I was standing, two Mondays ago, on the 16th fairway of Fowler’s Mill Golf Course. I was attending the annual American Jewish Committee / N.A.A.C.P. golf outing and had just had my best drive. As if G-d, Himself, had finally seen enough bad golf, an impressive lightning bolt lit the sky. We jumped into our carts and were among the first to arrive at the clubhouse. Torrential rain and heavy winds ended any chance for further athletic embarrassment.
It was too early for dinner, so the nearly one hundred golfers and staff simply hung around and kibitzed. We probably talked more at this outing than at all of the previous ones combined. With the Indians tanking, the Cavs on vacation, and the Browns a few weeks away, health care reform was a major topic of discussion in every group of golfers.
My friend Leo asked how I would solve the problem. “What is the Cunix plan?” Oddly enough, I hadn’t actually thought of one prior to his question. This is what I came up with that afternoon.
1. Health Insurance would be mandatory.
2. All preexisting conditions would be covered for anyone enrolling in the next year.
3. Medicaid is opened up to everyone earning up to 3 times the poverty rate, paid at a sliding scale.
4. The federal government would reinsure all shock claims in excess of $250,000.
5. All group and individual health policies would be revamped to reflect ten uniform options. All plans would include basic preventive care as well as dental and eye exams.
6. All medical providers would be required to update their record keeping in an effort to eliminate duplicate and wasteful testing and procedures.
7. Billing fraud would be aggressively prosecuted.
8. Hospital, doctor, and even prescription ratings would be independent and the results would be easily accessed by the public.
As I said, it was raining, we were stuck inside, and we had lots of time to kill.
I won’t claim that this is a solution to all of America’s health care woes. That would be impossible since we haven’t, as a country, defined the issues. My eight points are my off-the-cuff conversation starters. I am not qualified to advise doctors on cost containment, so you won’t see that here.
My suggestions only work as a whole, no picking and choosing. The insurers, the federal government, the states, and the providers all take a hit. Shared responsibility. Shared pain. Shared solution.
Warning: the following explains, with some detail, the above eight points. If you’re really not interested, it’s OK. Skip ahead to the last paragraph and we’ll see you again in two weeks.
There are supposedly 45 – 50 million uninsured in America. There will always be uninsured. It has been estimated that between 10 and 12 million are illegal aliens. Millions more, like the uninsured motorist who hit me in January, simply choose to not waste their money on insurance. Health insurance must be mandatory for the system to work. We won’t get everybody, but we’ll get most.
The insurers would be put at risk proportionate to their market share with the elimination of both underwriting and any exclusion for preexisting conditions. Of course, there has to be a window when any currently uninsured could acquire coverage regardless of health. After that open enrollment opportunity of six to twelve months ends, uninsureds seeking coverage would be subject to a preexisting condition exclusion.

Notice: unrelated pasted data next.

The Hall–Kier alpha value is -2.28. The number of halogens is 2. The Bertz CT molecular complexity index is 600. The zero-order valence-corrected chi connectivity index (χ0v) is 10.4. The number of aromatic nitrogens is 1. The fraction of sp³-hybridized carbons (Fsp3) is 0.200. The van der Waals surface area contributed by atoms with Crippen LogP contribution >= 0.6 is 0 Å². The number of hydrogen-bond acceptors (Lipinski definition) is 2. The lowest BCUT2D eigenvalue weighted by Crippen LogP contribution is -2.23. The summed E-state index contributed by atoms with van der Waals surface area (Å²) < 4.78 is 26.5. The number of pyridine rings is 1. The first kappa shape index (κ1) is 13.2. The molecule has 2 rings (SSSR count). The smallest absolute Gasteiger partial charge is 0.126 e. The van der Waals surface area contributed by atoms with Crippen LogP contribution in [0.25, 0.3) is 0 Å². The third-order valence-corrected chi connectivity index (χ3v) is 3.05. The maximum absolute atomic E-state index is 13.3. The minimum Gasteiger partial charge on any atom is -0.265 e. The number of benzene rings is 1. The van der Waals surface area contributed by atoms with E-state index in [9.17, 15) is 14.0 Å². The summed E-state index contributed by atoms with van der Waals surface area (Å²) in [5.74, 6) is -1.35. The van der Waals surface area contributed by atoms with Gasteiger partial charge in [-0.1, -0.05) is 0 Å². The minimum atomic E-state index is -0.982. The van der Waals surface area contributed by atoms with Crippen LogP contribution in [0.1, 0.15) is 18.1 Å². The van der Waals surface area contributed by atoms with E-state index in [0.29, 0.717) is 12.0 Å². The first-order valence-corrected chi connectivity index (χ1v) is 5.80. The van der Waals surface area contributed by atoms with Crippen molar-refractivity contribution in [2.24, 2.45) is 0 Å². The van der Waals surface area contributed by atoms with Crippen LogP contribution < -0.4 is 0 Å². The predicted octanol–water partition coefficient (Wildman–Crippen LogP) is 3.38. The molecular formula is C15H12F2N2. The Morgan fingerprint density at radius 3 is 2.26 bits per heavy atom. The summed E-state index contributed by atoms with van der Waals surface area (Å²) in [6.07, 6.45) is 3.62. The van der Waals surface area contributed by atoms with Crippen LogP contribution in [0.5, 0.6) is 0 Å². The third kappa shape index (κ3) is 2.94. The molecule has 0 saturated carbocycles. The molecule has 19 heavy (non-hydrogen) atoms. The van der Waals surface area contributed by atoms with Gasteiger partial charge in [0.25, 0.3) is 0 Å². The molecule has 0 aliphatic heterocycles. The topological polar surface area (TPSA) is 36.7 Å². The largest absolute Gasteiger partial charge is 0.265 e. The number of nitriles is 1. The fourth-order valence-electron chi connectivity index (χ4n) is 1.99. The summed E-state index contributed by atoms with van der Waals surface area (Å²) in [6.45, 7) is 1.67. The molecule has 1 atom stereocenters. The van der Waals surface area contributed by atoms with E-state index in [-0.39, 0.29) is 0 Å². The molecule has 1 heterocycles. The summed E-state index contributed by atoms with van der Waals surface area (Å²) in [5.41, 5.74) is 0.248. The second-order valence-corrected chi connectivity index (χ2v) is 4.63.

Affordability would be addressed in several ways. Medicaid, the state run program, would be made available to the working poor – men, women and children. Premiums would be on a sliding scale. The federal government would serve as a universal reinsurer. All claims in excess of $250,000 would be shifted to Washington. Private insurance would be less expensive since the risk would be more manageable.
Product design must be improved. We currently have too many choices. The consumers are confused. The providers claim it is too complicated. And the insurers waste too much money on administration. We need to simplify the product offerings. The Medicare Supplement model is worth duplicating. With input from the state insurance commissioners and the major insurers, health insurance options could be pared down to a far more manageable ten individual plans and ten group plans. The plans would be numbered 1-10 thus eliminating the confusion caused by product names. Plan 5, for example, would offer the exact same benefits whether you purchased it from Anthem, Aetna, or even, G-d forbid, the U.S. government.
By the way, all ten plans would cover basic preventive care including annual eye and dental exams. If we’re going to do this, let’s make sure we do it right.
I covered the importance of modernizing our record keeping and information transmission back in February. This cost would be borne by the providers. Better information will save both money and lives.
Medicare and Medicaid fraud are rampant. The president may want to stop unnecessary tonsillectomies, but over-coding and ghost patients are far more serious issues. We can no longer afford to ignore white coat crime.
We can be better consumers if we have more information. Which hospitals are better for heart surgeries? When will the generic medication be perfectly fine? Independent, accessible studies should be available for all Americans. We need the opportunity to make informed decisions about doctors, hospitals, and therapies.
Our health care conversation came to a merciful end with the arrival of a fabulous dinner catered by Blue Canyon Restaurant. Lucky for me, my invitation to this charity event is not contingent on my golf game or my conversation skills, just my willingness to write a check for a good cause. With any luck, next year will have more golfing and less health care.